This Cardiovascular Side Effect Issue Also Involves Kombygilyze XR, A Saxagliptin - Metformin Combo Diabetes Medication
(Posted by Tom Lamb at DrugInjuryWatch.com)
AstraZeneca's diabetes drugs Onglyza and Kombygilyze, both of which contain the active ingredient saxagliptin, are under scrutiny by the FDA for an apparent association with heart failure hospitalizations which was pointed out by a New England Journal of Medicine (NEJM) study.
From the February 2014 "FDA Drug Safety Communication: FDA to review heart failure risk with diabetes drug saxagliptin (marketed as Onglyza and Kombiglyze XR)" Safety Announcement:
The U.S. Food and Drug Administration (FDA) has requested clinical trial data from the manufacturer of saxagliptin to investigate a possible association between use of the type 2 diabetes drug and heart failure. Our request resulted from a study, ["Saxagliptin and Cardiovascular Outcomes in Patients with Type 2 Diabetes Mellitus", published in the October 3, 2013 NEJM edition], which reported an increased rate of hospitalization for heart failure, when the heart does not pump blood well enough, with use of saxagliptin (marketed as Onglyza and Kombiglyze XR) compared to an inactive treatment.
For some commentary and contextual information we refer you to this February 11, 2014 FiercePharma article, "FDA puts AstraZeneca's diabetes med Onglyza on review for heart safety", from which we get the following:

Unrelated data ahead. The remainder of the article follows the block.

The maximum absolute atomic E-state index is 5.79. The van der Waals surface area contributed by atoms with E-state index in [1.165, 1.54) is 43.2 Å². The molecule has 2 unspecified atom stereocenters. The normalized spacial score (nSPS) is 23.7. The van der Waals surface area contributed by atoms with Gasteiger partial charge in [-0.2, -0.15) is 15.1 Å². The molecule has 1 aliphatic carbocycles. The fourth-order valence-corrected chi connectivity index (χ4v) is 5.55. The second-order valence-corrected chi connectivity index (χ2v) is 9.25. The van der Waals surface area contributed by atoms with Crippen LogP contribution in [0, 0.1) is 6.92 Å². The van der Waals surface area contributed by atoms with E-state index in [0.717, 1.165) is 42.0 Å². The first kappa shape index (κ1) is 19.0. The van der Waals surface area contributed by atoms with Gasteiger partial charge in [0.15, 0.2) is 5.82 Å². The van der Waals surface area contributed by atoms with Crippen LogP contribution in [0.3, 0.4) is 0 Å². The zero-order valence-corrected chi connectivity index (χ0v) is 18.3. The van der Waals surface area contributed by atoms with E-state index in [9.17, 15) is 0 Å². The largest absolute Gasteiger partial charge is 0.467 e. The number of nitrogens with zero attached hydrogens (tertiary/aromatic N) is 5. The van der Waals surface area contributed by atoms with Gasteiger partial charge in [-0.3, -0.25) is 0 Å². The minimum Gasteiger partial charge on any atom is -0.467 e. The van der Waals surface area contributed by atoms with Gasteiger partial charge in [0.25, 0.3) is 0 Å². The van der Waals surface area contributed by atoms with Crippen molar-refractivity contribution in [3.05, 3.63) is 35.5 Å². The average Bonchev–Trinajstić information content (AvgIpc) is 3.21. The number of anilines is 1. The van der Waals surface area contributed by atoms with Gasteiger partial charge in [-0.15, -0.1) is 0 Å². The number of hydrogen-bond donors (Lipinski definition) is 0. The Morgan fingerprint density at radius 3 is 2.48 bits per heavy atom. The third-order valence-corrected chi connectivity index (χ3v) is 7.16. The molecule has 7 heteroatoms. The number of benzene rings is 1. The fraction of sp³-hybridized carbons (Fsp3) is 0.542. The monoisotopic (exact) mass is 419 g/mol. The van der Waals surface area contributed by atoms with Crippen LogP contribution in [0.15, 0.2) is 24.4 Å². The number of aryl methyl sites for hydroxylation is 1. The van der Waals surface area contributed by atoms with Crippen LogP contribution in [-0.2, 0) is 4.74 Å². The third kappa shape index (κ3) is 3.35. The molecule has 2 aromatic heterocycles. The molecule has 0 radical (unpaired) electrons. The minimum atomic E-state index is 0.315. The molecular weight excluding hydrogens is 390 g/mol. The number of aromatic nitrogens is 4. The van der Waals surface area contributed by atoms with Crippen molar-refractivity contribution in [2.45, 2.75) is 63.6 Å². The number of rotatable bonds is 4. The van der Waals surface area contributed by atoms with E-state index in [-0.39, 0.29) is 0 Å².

The FDA has stepped up its scrutiny of diabetes drugs and their heart safety, a major concern since cardiovascular risks were associated with GlaxoSmithKline's Avandia, touching off a public controversy. After the Avandia brouhaha, FDA said it would set a higher heart-safety bar for approving new diabetes drugs....
... AstraZeneca and its development partner, Bristol-Myers Squibb, are expected to submit the relevant trial data by next month. While it's reviewing that data, the FDA says doctors should continue prescribing the drug according to labeling recommendations.
Onglyza is a DPP-4 inhibitor, a class of drugs that also includes Merck's Januvia (sitagliptin), Eli Lilly and Boehringer Ingelheim's Tradjenta/Trajenta (linagliptin) and Takeda's Nesina (alogliptin). Januvia has dominated the class, but AstraZeneca has been stepping up its bid for Onglyza sales.
We will continue to monitor this emerging drug safety issue concerning heart failure in patients using Onglyza or Kombiglyze for type 2 diabetes treatment.